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December 2013 Archives

Fee-Shifting Is Coming to Patents, One Way or Another

It's an issue that frustrates all three constitutionally recognized branches of government. The president has called for patent troll reform. Congress is considering it.

And so is the all-important judiciary, as the Federal Circuit continues to consider fee-shifting cases while waiting for the Supreme Court to step in, possibly saving themselves from their own arguably ill-advised precedent set in 2005.

Today's case? A memory maker sued a fellow Silicon Valley company, despite knowing that there was no literal infringement and that a "doctrine of equivalents" theory was tenuous, at best.

The Federal Circuit today reminded us all that judges are not clairvoyant, and if a party wants to make an assertion, it must back it up with actual facts and not "conclusory and generalized sentences."

In a quick and easy opinion (that is, for a patent case), the Federal Circuit affirmed the findings of the administrative law judge, and the International Trade Commission, and held that Motorola violated the Tariff Act of 1930 by importing goods that violated a Microsoft patent.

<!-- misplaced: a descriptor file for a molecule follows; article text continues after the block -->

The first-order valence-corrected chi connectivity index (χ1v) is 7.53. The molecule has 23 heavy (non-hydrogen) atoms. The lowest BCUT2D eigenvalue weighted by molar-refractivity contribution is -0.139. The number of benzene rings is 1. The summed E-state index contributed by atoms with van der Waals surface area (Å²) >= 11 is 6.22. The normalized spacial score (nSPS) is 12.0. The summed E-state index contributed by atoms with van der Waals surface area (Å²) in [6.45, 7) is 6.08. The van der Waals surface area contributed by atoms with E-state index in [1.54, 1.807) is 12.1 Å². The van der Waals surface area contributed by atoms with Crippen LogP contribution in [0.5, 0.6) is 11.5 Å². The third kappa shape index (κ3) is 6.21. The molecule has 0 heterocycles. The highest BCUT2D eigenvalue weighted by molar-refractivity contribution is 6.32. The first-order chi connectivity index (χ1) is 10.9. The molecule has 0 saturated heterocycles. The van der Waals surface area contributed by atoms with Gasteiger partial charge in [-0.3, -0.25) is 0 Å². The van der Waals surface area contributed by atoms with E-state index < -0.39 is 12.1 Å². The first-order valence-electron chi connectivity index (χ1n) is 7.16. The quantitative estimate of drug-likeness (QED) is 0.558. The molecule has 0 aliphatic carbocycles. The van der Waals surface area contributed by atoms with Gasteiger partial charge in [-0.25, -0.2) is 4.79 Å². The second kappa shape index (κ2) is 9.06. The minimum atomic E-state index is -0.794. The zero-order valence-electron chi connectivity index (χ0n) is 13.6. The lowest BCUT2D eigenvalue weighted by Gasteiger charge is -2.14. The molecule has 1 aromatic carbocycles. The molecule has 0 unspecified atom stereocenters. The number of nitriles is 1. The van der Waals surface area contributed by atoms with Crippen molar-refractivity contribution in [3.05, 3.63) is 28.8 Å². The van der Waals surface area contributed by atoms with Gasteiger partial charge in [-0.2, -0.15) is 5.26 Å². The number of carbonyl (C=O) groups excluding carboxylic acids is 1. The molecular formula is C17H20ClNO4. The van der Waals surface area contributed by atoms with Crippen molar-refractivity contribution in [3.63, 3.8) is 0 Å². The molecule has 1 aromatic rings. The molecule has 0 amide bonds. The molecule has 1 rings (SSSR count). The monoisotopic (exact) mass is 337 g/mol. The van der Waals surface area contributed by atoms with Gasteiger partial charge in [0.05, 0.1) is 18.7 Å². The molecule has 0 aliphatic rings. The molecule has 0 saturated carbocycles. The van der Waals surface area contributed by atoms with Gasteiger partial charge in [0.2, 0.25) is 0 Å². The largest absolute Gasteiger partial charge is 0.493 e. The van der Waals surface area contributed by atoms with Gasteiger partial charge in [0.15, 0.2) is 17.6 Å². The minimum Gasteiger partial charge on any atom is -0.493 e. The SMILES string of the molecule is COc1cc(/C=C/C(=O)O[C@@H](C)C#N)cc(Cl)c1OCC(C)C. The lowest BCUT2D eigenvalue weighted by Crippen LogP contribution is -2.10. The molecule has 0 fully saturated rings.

Last week the Supreme Court granted certiorari in a patent case that will have wide-reaching ramifications across the nation, across industries. The case, Alice Corporation Pty. Ltd. v. CLS Bank International, deals with a very basic issue: is computer software patent-eligible under the Patent Act?

Section 101 of the Patent Act allows for the patent eligibility of "any new and useful process, machine, manufacture, or composition of matter, or any new and useful improvement thereof." The question then becomes, is computer software a "new and useful process?" Companies like Facebook, JPMorgan and Google think that patent-eligibility for computer software is "too lax," while Microsoft and Oracle think "limiting protection for genuine innovation could hurt the nation's economy," according to Bloomberg.

The end of the year is near, and in this not-so-busy period, it's a great time to brush up on the administrative basics -- and that's what the Federal Circuit is doing. With revised rules, fees and schedules, here's the latest info to keep your appellate practice moving smoothly...